The passing of Justice Antonin Scalia has made the issue of would-be Supreme Court appointees a central topic in the 2016 Presidential race. And no GOP hopeful has been quicker to capitalize on the issue than Texas Senator Ted Cruz, who clerked for Chief Justice William Rehnquist and has made his vow to appoint unwavering conservative judges a distinguishing factor, and frequently occurring applause line, in his campaign stump speeches.
Cruz has been highly critical of Chief Justice John Roberts for "liberal" Supreme Court decisions upholding the Affordable Care Act and marriage equality, though he supported his nomination to the Supreme Court while working as an associate deputy attorney general in the last Bush administration. Cruz has said that if he were President he would have instead appointed his former boss Mike Luttig to the bench, who he claims would have been far more conservative.
So just who is this conservative stalwart that a President Cruz would have sitting on the nation's highest court? We dug in to our database and found surprising information casting doubts about where Luttig stands on issues such as Obamacare and gay marriage. Namely that he was a major donor to the Democratic Congressional Campaign Committee and helped reelect Nancy Pelosi as Speaker of the House with a $1,000 dollar campaign contribution in 2008.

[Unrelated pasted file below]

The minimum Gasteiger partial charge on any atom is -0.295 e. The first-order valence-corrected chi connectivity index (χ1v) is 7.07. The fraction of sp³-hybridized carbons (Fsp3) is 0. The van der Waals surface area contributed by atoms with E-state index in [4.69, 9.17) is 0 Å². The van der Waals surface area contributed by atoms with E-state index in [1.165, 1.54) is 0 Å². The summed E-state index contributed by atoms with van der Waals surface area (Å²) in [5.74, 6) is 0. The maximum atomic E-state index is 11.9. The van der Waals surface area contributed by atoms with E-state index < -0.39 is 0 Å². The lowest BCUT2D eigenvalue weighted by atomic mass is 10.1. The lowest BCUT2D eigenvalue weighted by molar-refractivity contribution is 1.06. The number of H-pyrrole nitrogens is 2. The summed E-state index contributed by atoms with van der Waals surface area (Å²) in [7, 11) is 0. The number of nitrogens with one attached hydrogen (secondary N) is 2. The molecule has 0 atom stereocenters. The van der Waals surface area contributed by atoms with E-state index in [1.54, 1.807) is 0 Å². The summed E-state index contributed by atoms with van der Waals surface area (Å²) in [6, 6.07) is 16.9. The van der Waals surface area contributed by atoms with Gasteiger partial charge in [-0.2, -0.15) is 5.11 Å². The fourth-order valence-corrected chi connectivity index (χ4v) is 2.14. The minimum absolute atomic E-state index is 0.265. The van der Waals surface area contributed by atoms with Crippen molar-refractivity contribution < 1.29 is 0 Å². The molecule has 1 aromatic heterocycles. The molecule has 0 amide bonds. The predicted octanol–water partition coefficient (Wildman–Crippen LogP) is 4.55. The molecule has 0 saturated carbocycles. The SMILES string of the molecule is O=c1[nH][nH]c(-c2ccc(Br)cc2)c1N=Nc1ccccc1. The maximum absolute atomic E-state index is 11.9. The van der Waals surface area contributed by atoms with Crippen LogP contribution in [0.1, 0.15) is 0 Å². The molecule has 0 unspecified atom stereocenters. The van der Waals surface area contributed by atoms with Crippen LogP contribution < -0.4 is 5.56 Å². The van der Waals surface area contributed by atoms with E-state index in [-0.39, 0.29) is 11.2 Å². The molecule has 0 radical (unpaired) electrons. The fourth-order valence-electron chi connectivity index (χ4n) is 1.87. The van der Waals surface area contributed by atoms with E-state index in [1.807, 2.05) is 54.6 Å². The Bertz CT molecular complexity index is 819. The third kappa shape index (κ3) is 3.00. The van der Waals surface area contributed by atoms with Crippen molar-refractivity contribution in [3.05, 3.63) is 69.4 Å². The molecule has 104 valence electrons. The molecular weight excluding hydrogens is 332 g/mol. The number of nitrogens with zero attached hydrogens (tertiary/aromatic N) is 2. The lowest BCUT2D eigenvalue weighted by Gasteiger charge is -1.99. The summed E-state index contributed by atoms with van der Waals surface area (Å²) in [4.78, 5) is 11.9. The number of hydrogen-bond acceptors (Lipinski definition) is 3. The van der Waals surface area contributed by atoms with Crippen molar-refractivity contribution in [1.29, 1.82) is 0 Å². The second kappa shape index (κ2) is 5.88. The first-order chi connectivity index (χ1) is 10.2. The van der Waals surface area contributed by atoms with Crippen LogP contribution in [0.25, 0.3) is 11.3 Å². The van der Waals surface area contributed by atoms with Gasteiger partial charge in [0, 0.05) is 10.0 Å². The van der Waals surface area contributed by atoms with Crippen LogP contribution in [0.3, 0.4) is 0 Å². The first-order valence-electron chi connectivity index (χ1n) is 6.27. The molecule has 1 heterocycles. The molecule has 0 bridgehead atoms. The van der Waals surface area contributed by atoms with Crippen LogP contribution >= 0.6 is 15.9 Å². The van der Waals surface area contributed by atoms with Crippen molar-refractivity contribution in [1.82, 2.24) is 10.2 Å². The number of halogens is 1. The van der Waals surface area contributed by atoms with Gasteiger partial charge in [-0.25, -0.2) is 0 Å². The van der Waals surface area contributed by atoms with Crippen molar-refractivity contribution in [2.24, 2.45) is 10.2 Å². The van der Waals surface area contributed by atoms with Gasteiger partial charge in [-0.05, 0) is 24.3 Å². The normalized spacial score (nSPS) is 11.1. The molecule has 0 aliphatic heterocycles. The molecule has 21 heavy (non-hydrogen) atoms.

In fairness to Luttig, he's also donated money to Republican politicians such as Senator Tim Scott and two other former US Senators from Virginia. And it's certainly not unusual for DC insiders to give evenhandedly to politicians on both sides of the aisle. But Cruz has frequently criticized such behavior and made Trump's contributions to Democrats (especially his support of Nancy Pelosi) a major line of attack in his campaign against the Washington establishment. See below:
So how do the campaign contributions of Cruz's would-be Chief Justice compare with John Roberts? Prior to his appointment, Roberts had donated only to Republican candidates, primarily in his home state of Indiana. His Crowdpac score, which is calculated by his pattern of political giving, is a conservative 6.5C - over four points to the right of Luttig, a relative moderate 2.2C.
Now of course campaign contributions only tell part of the story. Luttig's history of decisions as a judge should also be taken into consideration when speculating how he might act on the Supreme Court. But if you believe, as we do and as Ted Cruz does, that political contributions say a lot about where you stand on the issues, Luttig's support for the party that passed the Affordable Care Act shouldn't be ignored.